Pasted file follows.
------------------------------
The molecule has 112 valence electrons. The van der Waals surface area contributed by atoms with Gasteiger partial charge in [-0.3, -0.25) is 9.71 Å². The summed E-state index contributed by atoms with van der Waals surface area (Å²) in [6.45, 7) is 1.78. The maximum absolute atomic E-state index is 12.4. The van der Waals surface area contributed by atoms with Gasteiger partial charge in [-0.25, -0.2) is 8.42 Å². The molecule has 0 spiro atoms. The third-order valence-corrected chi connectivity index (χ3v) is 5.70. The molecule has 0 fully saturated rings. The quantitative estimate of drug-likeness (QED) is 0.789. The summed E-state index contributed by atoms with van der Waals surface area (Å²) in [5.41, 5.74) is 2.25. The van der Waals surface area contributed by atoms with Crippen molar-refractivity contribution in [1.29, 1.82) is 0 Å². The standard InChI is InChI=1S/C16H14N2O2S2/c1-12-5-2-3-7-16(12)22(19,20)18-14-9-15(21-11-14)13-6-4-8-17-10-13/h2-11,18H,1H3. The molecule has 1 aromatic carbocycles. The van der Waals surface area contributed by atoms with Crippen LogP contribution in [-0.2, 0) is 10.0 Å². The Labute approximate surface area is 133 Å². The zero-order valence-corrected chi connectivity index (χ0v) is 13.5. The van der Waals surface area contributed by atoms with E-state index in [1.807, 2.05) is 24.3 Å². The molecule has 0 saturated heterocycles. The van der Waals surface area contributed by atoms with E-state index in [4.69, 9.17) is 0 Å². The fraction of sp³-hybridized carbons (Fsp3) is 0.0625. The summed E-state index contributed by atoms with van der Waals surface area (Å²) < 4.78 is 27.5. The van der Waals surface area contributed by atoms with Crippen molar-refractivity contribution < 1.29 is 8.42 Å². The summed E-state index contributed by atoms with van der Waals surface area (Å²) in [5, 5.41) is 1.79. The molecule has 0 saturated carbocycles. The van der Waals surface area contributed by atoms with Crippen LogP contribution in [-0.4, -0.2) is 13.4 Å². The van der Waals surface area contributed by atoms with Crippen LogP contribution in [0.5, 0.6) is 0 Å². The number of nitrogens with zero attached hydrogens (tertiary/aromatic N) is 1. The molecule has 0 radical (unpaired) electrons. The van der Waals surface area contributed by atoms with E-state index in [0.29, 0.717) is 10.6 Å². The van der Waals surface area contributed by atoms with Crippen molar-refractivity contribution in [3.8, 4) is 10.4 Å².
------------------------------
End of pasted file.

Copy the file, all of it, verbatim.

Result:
The molecule has 112 valence electrons. The van der Waals surface area contributed by atoms with Gasteiger partial charge in [-0.3, -0.25) is 9.71 Å². The summed E-state index contributed by atoms with van der Waals surface area (Å²) in [6.45, 7) is 1.78. The maximum absolute atomic E-state index is 12.4. The van der Waals surface area contributed by atoms with Gasteiger partial charge in [-0.25, -0.2) is 8.42 Å². The molecule has 0 spiro atoms. The third-order valence-corrected chi connectivity index (χ3v) is 5.70. The molecule has 0 fully saturated rings. The quantitative estimate of drug-likeness (QED) is 0.789. The summed E-state index contributed by atoms with van der Waals surface area (Å²) in [5.41, 5.74) is 2.25. The van der Waals surface area contributed by atoms with Crippen molar-refractivity contribution in [1.29, 1.82) is 0 Å². The standard InChI is InChI=1S/C16H14N2O2S2/c1-12-5-2-3-7-16(12)22(19,20)18-14-9-15(21-11-14)13-6-4-8-17-10-13/h2-11,18H,1H3. The molecule has 1 aromatic carbocycles. The van der Waals surface area contributed by atoms with Crippen LogP contribution in [-0.2, 0) is 10.0 Å². The Labute approximate surface area is 133 Å². The zero-order valence-corrected chi connectivity index (χ0v) is 13.5. The van der Waals surface area contributed by atoms with E-state index in [1.807, 2.05) is 24.3 Å². The molecule has 0 saturated heterocycles. The van der Waals surface area contributed by atoms with E-state index in [4.69, 9.17) is 0 Å². The fraction of sp³-hybridized carbons (Fsp3) is 0.0625. The summed E-state index contributed by atoms with van der Waals surface area (Å²) < 4.78 is 27.5. The van der Waals surface area contributed by atoms with Crippen molar-refractivity contribution < 1.29 is 8.42 Å². The summed E-state index contributed by atoms with van der Waals surface area (Å²) in [5, 5.41) is 1.79. The molecule has 0 saturated carbocycles. The van der Waals surface area contributed by atoms with Crippen LogP contribution in [-0.4, -0.2) is 13.4 Å². The van der Waals surface area contributed by atoms with Crippen LogP contribution in [0.5, 0.6) is 0 Å². The number of nitrogens with zero attached hydrogens (tertiary/aromatic N) is 1. The molecule has 0 radical (unpaired) electrons. The van der Waals surface area contributed by atoms with E-state index in [0.29, 0.717) is 10.6 Å². The van der Waals surface area contributed by atoms with Crippen molar-refractivity contribution in [3.8, 4) is 10.4 Å².